Edinburgh & Glasgow: A tale of two cities
Damien Corless visits Glasgow and Edinburgh, Scotland's twin flowers.
Ten years ago, in the light of a slight drop in the numbers of British people visiting Ireland, Bord Failte did a survey asking why this was the case. The answer was that the Brits thought that Ireland was "not foreign enough".
Perhaps that factor is in the mind too of Irish holidaymakers today when planning their next venture, that Scotland is somehow not foreign enough. But that line of thought would be mistaken. One of the fascinations of the country is that it provides an alternative vision of how Ireland might have turned out if history and geography had been tilted just a tiny bit.
A bit of history ...
For a start, Scotland is literally part of what we are. Sixteen hundred years ago, just after the time of Saint Patrick, it formed part of a sprawling Irish sea-kingdom. It is even named after us. The very name Scotland was originally the Latin word for Ireland, meaning "land of the Gaels". Just as the Romans shelved plans for invading the fierce Irish, they eventually thought the better of expanding into the land of our Gaelic cousins and built Hadrian's Wall as an early form of partition.
So what's to see?
Scotland's two principal cities, Glasgow and Edinburgh, lie just a 40-minute train journey apart. And while the many autobiographies of Sir Alex Ferguson and the TV travails of Rab C Nesbitt might paint a picture of Glasgow as "grim up north", the opposite is the case. Glasgow today is booming and, in places, quite beautiful. The city is laid out along a series of broad, long streets, interspersed with elegant squares and family friendly green spaces the size of Dublin's St Stephen's Green. I visited for the start of last month's Commonwealth Games which had the city spruced up.
Cultural links ...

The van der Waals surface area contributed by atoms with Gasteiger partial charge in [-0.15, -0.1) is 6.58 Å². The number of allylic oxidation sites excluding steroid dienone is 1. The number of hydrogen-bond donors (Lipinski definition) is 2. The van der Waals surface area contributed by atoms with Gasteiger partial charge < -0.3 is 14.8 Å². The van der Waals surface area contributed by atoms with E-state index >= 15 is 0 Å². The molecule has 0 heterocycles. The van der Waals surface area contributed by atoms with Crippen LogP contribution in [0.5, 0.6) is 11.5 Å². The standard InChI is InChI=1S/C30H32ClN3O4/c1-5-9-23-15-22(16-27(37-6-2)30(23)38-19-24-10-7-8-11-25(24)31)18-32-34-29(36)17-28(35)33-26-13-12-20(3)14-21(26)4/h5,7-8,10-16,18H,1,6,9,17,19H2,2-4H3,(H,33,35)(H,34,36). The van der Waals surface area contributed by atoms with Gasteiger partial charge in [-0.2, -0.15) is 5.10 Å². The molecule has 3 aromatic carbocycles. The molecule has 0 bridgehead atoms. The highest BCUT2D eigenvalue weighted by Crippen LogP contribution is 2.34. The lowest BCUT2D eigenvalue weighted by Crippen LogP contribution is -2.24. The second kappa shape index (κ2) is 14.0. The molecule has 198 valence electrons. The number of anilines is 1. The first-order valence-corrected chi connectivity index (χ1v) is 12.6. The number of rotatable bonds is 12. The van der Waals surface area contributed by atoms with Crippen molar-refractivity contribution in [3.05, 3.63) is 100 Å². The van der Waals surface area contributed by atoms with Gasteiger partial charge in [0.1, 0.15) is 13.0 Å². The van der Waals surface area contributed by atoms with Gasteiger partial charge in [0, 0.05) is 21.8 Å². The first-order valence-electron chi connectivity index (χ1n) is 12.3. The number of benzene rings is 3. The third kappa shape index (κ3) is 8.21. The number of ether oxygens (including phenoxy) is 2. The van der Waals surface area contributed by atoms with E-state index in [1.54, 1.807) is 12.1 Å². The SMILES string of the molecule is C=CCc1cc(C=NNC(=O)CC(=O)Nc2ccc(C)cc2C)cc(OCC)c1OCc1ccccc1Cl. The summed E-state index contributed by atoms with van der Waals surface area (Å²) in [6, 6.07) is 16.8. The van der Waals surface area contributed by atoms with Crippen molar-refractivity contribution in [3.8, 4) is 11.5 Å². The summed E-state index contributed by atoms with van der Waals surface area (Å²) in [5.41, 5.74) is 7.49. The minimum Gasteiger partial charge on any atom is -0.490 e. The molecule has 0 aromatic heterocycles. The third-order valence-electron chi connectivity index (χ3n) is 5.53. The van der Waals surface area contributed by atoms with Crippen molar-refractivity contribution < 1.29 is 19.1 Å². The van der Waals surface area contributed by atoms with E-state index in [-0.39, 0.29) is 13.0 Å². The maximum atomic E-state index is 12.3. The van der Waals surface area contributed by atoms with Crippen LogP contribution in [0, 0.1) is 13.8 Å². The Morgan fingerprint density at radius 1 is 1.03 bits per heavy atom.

One of the cultural items shared between Irish football fans and those of Glasgow Celtic is the song The Fields Of Athenry, which sounds to some like an echo of ancient folk memory. In fact, The Fields was penned in the 1970s by Pete St John, making it just a few years younger than Flower Of Scotland. Remarkably, Scotland doesn't have an official national anthem. Written by Roy Williamson in 1967, the song has been adopted by Scots as their anthem of choice.
Flower of Scotland ...
And as to the undisputed flower of Scotland. Edinburgh is simply magnificent. Like Dublin, Cork or Galway, the city is eminently walkable, and around each corner lies a new visual treat. The city's wide thoroughfares inevitably bring you to a monumental square where the instinct is to just lounge and admire the surroundings.
That famous festival ...
The weather may be unpredictable in Edinburgh, but there's nothing left to chance when it comes to high-summer fun. In July the annual Jazz & Blues Festival takes over the place and no sooner has the music fest ended than the kings of comedy take over. The Edinburgh Fringe Festival is the epicentre of Planet Comedy.
Towering above the city is Edinburgh Castle atop the extinct volcano of the Castle Rock. This imposing fortress is Scotland's most-visited tourist spot, and with good reason. It is simply breathtaking, and not just because of the steep climb to get there. Scotland. It's a hoot.